After a few years frantic activity in the name of his country, Sir Ralph returned from a spell in prison in
to his manor house near Scotland Chester-le-Street in 1389 and obtained permission to convert the said building into a
castle. This he did, though, as chance would have it, he fell out of royal
favour and ended up losing his head in 1400.
During one of his absences from his new abode, two Catholic priests are said to have confronted his wife, Lily, to question her about her failure to embrace ‘the Faith’. When she again refused to comply, it is said that the two clerics grabbed her and threw her down the castle well to her death – presumably in an attempt to save her soul.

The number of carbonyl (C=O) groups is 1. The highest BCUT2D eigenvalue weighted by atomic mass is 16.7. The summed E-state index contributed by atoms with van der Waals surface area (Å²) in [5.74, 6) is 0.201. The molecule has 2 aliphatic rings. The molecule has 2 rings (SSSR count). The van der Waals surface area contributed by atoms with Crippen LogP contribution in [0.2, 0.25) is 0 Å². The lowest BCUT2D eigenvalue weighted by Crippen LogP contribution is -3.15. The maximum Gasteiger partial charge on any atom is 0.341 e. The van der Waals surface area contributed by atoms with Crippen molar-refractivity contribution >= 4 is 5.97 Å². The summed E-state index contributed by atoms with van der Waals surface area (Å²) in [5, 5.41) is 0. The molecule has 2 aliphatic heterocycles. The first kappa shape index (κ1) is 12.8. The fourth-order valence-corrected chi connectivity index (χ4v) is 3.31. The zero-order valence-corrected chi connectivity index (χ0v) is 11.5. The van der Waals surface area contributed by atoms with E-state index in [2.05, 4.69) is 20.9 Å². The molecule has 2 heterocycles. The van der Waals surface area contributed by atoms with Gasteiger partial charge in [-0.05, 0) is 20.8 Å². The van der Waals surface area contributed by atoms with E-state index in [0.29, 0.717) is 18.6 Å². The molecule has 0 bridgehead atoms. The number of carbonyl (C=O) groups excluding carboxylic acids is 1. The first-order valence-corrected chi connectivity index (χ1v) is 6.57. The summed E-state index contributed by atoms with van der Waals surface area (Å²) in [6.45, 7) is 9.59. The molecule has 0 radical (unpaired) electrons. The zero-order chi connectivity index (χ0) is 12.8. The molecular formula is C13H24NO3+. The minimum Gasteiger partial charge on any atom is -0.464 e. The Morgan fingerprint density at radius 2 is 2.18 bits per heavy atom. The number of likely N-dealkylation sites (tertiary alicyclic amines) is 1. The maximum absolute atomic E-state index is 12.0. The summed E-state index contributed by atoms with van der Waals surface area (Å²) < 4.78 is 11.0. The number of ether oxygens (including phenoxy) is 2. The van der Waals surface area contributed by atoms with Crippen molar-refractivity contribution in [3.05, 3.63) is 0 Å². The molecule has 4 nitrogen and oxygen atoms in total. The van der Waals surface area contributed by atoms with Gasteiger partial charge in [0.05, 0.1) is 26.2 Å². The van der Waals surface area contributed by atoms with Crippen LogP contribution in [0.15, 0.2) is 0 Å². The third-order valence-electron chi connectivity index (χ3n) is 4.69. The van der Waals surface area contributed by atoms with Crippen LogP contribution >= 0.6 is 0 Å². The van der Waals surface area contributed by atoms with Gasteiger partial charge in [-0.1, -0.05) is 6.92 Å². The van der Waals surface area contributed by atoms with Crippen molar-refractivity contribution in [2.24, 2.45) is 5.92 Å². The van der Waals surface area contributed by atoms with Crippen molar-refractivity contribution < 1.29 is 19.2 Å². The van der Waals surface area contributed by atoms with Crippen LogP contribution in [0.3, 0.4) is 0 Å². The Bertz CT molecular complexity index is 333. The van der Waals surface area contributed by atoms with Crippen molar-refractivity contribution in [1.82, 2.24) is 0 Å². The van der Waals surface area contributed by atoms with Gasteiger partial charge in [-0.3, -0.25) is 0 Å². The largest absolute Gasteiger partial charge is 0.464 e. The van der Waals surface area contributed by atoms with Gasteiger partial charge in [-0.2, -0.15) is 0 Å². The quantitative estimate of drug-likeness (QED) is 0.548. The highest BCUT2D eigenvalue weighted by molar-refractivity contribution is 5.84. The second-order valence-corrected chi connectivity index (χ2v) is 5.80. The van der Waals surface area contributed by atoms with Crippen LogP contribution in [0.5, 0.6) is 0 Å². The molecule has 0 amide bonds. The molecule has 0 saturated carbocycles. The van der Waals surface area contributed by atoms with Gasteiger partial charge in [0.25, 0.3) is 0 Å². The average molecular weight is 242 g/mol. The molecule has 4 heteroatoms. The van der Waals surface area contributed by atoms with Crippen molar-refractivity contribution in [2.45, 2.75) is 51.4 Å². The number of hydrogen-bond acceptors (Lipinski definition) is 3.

Realising the trouble that they were now in, they hatched a cunning plan to extricate themselves from the unlikely predicament. They made haste to a nearby village, ‘borrowed’ a sick young woman and took her to a local nunnery. As expected, she soon died and the priests managed to persuade Sir Ralph that the woman was his wife, and that whilst he’d been away she’d decided to become a nun.
Gullible Sir Ralph appears to have swallowed the story and that seems to have been the end of it. But, of course, the ghost of Lily lives on, and has, from time to time, been known to drift up from the depths of the well and wander the corridors of the castle.
A quick glance at the records, however, would suggest that Sir Ralph Lumley never even married a woman by the name of Lily…
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